and then we write meta posts and close reasons etc. to try to codify the preferences that people have already indicated with their votes
@alemi yeah, also keep in mind that the same description is used across many different SE sites. Some places it fits better than others.
I mean, there's no way to truly describe what causes a question to get upvoted in a short blurb of text like that.
For the research effort thing, I think the mere fact that a question doesn't have an answer which is easily findable through Google is a way of showing research effort. It doesn't have to say in the question itself "I looked here and here and here..."
 
Cool. Just to probe you a little more... where would you fall on the fourier transform question? Good or bad? and why?
Thanks for this by the way, I've found it very helpful. In general I think I'm going to stop worrying as much about what is or isn't truly good and go with my gut a little more.
 
@alemi IMO it's not great, but it's okay. I wouldn't downvote it. I think the OP could have showed a little more effort to work through it themselves, and that would make me like it a bit more, but honestly a question on that topic will never be a great question because it's relatively simple math.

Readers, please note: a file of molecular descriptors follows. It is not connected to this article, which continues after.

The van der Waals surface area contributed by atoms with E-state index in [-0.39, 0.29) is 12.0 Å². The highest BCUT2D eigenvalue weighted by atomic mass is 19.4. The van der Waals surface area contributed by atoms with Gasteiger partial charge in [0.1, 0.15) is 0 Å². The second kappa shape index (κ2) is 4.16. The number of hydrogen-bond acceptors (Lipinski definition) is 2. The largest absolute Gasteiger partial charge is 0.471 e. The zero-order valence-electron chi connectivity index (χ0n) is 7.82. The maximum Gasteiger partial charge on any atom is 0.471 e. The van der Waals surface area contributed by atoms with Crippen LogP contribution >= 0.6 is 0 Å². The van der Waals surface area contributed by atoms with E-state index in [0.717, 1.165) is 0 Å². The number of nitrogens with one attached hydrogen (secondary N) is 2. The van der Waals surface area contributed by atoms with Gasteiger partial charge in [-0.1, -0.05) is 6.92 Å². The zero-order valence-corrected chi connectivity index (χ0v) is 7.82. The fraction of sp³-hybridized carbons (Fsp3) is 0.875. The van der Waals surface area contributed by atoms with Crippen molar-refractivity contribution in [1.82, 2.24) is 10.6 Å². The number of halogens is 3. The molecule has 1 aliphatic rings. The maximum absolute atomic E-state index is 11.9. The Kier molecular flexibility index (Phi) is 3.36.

Also, out of curiosity. The last couple stackexchange podcasts have talked about the apparent "fall from grace" of the main stackoverflow website, saying lots of people have seen its quality go down in recent times. Has the physics SE shown similar evolution?
 
4:53 AM
@alemi sounds good. Especially when it comes to upvotes and downvotes.
@alemi probably... I think it's a natural consequence of the growth in popularity of a community that its quality goes down a bit. But I'm okay with the level of quality we have now. I seem to recall some meta questions about this, if you care to go look them up.
Stack Overflow gets a lot more crappy questions than we do ;-)
 
I've poked around quite a bit on the meta, as I wanted to get a sense of the community as a new user, but that's what led to this current discussion, trying to sort out some of the discrepancies I was seeing in how people talked about questions, I just wanted to see some examples, you know? Again, thanks for the engaging and frank discussion.
 
5:38 AM